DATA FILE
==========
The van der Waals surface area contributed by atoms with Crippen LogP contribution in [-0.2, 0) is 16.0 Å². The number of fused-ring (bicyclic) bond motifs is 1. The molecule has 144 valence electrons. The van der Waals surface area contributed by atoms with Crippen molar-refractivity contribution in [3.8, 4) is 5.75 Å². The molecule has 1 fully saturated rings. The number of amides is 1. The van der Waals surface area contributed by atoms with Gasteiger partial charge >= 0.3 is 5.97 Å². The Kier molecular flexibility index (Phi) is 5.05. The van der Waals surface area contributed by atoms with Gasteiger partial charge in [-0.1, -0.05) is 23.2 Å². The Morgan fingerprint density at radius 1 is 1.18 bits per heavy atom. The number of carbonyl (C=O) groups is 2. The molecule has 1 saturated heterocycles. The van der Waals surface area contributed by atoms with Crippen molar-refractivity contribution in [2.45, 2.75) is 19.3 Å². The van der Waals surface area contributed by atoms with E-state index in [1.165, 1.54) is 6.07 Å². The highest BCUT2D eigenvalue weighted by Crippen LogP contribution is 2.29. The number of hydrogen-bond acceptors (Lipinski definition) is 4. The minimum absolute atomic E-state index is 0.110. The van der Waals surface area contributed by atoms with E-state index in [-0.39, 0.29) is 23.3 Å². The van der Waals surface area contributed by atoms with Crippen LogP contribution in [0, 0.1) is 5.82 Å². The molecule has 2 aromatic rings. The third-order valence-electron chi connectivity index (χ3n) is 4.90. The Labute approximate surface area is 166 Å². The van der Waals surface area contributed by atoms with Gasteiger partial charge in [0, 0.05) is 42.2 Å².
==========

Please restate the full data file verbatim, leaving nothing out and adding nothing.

The van der Waals surface area contributed by atoms with Crippen LogP contribution in [-0.2, 0) is 16.0 Å². The number of fused-ring (bicyclic) bond motifs is 1. The molecule has 144 valence electrons. The van der Waals surface area contributed by atoms with Crippen molar-refractivity contribution in [3.8, 4) is 5.75 Å². The molecule has 1 fully saturated rings. The number of amides is 1. The van der Waals surface area contributed by atoms with Gasteiger partial charge >= 0.3 is 5.97 Å². The Kier molecular flexibility index (Phi) is 5.05. The van der Waals surface area contributed by atoms with Gasteiger partial charge in [-0.1, -0.05) is 23.2 Å². The Morgan fingerprint density at radius 1 is 1.18 bits per heavy atom. The number of carbonyl (C=O) groups is 2. The molecule has 1 saturated heterocycles. The van der Waals surface area contributed by atoms with Crippen molar-refractivity contribution in [2.45, 2.75) is 19.3 Å². The van der Waals surface area contributed by atoms with E-state index in [1.165, 1.54) is 6.07 Å². The highest BCUT2D eigenvalue weighted by Crippen LogP contribution is 2.29. The number of hydrogen-bond acceptors (Lipinski definition) is 4. The minimum absolute atomic E-state index is 0.110. The van der Waals surface area contributed by atoms with E-state index in [-0.39, 0.29) is 23.3 Å². The van der Waals surface area contributed by atoms with Crippen LogP contribution in [0, 0.1) is 5.82 Å². The molecule has 2 aromatic rings. The third-order valence-electron chi connectivity index (χ3n) is 4.90. The Labute approximate surface area is 166 Å². The van der Waals surface area contributed by atoms with Gasteiger partial charge in [0, 0.05) is 42.2 Å².